Editor's note: The following is an exclusive excerpt from New York Times bestselling author Stephen Coonts's controversial new thriller, Liberty's Last Stand, out June 13.
When Jack Hays got home from the state capitol, a Texas flag was stirring on the flagpole in the yard. It was always there, but tonight he paused to look at it. Inside, Nadine was watching television. He flopped on the couch and watched a little in silence. The “ghetto rats,” as he called them when reporters weren’t around, were burning and looting in Houston, St. Louis, Chicago, Detroit, Los Angeles, and Philadelphia.
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Screaming about the right-wing white conspiracy.
“How do they know it’s whites?” he asked Nadine.
“All right-wingers are white Republicans. Ninety-eight percent of blacks are Soetoro Democrats. You know it, I know it, everybody knows it. Soetoro lit the fuse and it’s burning.”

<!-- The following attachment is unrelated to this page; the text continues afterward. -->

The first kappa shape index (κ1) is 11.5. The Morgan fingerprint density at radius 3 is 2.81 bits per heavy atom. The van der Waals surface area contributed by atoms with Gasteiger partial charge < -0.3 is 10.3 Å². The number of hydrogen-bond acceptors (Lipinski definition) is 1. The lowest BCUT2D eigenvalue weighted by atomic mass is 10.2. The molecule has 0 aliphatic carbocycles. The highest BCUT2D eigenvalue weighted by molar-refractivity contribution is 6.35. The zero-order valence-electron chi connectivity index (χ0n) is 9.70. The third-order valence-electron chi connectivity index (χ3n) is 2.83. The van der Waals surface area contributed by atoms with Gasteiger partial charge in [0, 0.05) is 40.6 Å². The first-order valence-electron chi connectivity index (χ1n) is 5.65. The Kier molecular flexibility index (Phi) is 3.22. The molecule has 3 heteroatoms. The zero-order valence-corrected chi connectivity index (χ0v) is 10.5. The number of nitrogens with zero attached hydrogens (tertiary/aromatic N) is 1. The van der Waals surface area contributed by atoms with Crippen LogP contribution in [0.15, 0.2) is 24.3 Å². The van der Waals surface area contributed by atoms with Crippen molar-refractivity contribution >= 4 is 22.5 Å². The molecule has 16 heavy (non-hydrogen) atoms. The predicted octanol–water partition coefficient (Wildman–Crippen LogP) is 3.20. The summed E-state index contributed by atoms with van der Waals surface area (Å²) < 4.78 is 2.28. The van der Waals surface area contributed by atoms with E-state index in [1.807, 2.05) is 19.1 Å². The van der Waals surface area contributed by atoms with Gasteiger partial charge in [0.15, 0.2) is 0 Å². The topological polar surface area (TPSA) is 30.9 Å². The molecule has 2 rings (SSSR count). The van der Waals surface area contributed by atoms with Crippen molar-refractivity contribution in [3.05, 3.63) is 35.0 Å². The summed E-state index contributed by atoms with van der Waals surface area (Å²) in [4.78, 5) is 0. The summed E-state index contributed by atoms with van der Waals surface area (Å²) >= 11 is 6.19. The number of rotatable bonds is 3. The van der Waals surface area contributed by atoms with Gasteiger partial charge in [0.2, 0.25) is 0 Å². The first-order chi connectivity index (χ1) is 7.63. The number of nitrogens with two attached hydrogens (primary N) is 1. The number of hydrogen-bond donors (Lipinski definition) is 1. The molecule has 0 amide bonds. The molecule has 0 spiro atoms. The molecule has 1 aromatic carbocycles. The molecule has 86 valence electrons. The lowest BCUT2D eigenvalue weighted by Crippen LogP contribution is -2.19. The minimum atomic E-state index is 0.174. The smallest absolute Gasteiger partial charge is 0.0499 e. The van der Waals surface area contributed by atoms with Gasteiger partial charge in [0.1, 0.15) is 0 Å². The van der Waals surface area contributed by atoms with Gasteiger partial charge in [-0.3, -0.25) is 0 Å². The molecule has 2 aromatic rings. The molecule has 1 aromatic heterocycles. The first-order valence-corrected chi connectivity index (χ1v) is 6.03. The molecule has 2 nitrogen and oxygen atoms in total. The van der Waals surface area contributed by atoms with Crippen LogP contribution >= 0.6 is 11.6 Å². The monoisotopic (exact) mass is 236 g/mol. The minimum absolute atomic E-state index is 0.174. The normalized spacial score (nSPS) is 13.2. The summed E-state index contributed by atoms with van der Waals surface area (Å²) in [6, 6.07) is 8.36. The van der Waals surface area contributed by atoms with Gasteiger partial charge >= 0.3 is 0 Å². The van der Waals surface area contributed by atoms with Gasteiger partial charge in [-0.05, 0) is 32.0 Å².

When the television people began a commercial, Nadine killed the savage beast. In the silence that followed, he told her about more of the federal government’s demands. And about his talk with Ben Steiner.
Nadine listened in silence and sipped Chardonnay. When he ran out of words, he went to the bar and poured himself a drink, vodka over ice. God knows, he needed it. What a hell of a day!
Seated again near Nadine, he sipped the liquor. “I feel like I’m chained to a railroad track with locomotives coming fast from both directions. Soetoro is ripping up the American Constitution and there are a large number of people in Texas who would rather fight than submit. Lincoln must have had similar feelings when he watched the Southern states pass secession resolutions. We’re headed for a smash and I haven’t a clue what to do about it.”
“Maybe Ben Steiner is right. Texas should become its own country.”